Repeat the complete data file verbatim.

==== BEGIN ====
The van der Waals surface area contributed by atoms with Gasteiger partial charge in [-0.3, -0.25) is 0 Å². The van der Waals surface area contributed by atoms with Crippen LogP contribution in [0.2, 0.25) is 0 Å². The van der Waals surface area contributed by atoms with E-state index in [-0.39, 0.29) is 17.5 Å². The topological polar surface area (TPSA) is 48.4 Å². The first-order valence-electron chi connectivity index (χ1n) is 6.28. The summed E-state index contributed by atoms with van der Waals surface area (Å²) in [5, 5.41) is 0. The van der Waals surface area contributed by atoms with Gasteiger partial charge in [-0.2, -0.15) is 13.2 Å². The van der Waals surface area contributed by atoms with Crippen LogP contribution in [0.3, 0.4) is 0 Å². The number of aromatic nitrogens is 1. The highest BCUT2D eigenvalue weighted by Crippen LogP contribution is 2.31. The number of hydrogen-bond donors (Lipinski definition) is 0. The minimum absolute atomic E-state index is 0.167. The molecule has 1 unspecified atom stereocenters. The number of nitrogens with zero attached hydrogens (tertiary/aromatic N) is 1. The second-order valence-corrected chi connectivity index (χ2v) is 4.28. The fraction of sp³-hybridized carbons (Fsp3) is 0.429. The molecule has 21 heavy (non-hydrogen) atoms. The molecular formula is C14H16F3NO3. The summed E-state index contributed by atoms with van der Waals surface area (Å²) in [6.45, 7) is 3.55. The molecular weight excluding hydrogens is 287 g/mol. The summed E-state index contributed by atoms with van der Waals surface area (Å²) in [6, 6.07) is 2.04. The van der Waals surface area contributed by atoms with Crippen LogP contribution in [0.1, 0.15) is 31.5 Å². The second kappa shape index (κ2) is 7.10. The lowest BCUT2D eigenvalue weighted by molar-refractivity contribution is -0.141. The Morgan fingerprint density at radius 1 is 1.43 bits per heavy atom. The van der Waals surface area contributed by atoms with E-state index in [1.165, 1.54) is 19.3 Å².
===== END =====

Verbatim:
The van der Waals surface area contributed by atoms with Gasteiger partial charge in [-0.3, -0.25) is 0 Å². The van der Waals surface area contributed by atoms with Crippen LogP contribution in [0.2, 0.25) is 0 Å². The van der Waals surface area contributed by atoms with E-state index in [-0.39, 0.29) is 17.5 Å². The topological polar surface area (TPSA) is 48.4 Å². The first-order valence-electron chi connectivity index (χ1n) is 6.28. The summed E-state index contributed by atoms with van der Waals surface area (Å²) in [5, 5.41) is 0. The van der Waals surface area contributed by atoms with Gasteiger partial charge in [-0.2, -0.15) is 13.2 Å². The van der Waals surface area contributed by atoms with Crippen LogP contribution in [0.3, 0.4) is 0 Å². The number of aromatic nitrogens is 1. The highest BCUT2D eigenvalue weighted by Crippen LogP contribution is 2.31. The number of hydrogen-bond donors (Lipinski definition) is 0. The minimum absolute atomic E-state index is 0.167. The molecule has 1 unspecified atom stereocenters. The number of nitrogens with zero attached hydrogens (tertiary/aromatic N) is 1. The second-order valence-corrected chi connectivity index (χ2v) is 4.28. The fraction of sp³-hybridized carbons (Fsp3) is 0.429. The molecule has 21 heavy (non-hydrogen) atoms. The molecular formula is C14H16F3NO3. The summed E-state index contributed by atoms with van der Waals surface area (Å²) in [6.45, 7) is 3.55. The molecular weight excluding hydrogens is 287 g/mol. The summed E-state index contributed by atoms with van der Waals surface area (Å²) in [6, 6.07) is 2.04. The van der Waals surface area contributed by atoms with Crippen LogP contribution in [0.1, 0.15) is 31.5 Å². The second kappa shape index (κ2) is 7.10. The lowest BCUT2D eigenvalue weighted by molar-refractivity contribution is -0.141. The Morgan fingerprint density at radius 1 is 1.43 bits per heavy atom. The van der Waals surface area contributed by atoms with E-state index in [1.165, 1.54) is 19.3 Å².